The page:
The use of fluorides is widely recognised as an important measure in caries prevention. The WHO strongly endorses the development and implementation of fluoridation programmes for the improvement of oral health and has recommended that priority be given to equitable strategies for the ‘automatic’ administration of fluoride, for example, in drinking-water, salt or milk.
The nutritional value of milk is well documented; milk can make a significant contribution to the human diet through the provision of macro-nutrients, vitamins and minerals. The subject of milk and oral health has also been extensively researched. Milk is often made available to children through school and nutritional programmes, and in a number of countries it is existing distribution systems of this kind that have provided a cost-efficient ‘vehicle’ for the targeted delivery of fluoride. Importantly, the use of existing milk distribution systems has meant that fluoridated milk can often be supplied at the same cost as non-fluoridated milk, which has proved to be an important factor when the feasibility and sustainability of such interventions have been under consideration.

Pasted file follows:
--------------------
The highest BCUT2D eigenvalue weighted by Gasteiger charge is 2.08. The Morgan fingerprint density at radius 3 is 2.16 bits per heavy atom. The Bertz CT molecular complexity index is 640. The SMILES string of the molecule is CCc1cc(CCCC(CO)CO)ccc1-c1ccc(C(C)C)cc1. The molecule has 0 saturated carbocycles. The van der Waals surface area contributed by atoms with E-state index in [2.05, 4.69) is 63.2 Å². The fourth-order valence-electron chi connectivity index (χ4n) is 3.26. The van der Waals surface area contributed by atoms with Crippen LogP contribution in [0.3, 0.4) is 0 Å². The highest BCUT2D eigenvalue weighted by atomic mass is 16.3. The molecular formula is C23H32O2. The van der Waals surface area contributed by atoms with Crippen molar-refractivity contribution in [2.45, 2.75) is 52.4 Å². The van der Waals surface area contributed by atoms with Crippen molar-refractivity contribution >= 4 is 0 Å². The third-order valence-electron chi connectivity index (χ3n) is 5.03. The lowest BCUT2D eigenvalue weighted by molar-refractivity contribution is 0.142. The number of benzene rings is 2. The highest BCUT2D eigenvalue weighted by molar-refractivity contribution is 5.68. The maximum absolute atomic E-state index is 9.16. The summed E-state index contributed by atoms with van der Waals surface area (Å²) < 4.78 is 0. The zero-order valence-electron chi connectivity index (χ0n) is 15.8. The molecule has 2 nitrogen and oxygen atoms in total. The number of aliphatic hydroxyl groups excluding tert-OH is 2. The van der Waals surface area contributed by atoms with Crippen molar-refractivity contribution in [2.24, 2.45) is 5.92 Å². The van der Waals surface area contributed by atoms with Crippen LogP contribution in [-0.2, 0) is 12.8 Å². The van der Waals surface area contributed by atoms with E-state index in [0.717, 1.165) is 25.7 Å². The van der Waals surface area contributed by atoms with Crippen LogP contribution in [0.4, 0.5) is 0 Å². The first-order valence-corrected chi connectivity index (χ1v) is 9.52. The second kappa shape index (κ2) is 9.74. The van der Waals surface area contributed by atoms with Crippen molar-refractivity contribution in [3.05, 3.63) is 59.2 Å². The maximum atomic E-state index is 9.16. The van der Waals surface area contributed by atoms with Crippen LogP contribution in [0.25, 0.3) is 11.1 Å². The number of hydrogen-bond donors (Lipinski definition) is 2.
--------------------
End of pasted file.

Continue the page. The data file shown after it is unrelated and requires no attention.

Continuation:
The Foundation is currently providing support for community-based milk fluoridation programmes in Chile, United Kingdom, and Thailand. These have been developed by central or local government departments / agencies and are operated through schools and kindergartens, in some cases forming part of wider ‘health promoting schools’ initiatives.
Support has also been provided to help investigate the feasibility of schemes in other countries and we would be pleased to hear from anyone who might be interested to explore the possibilities for collaboration. More information on the key issues that need to be addressed when considering the potential for the development of a new programme can be found on this site.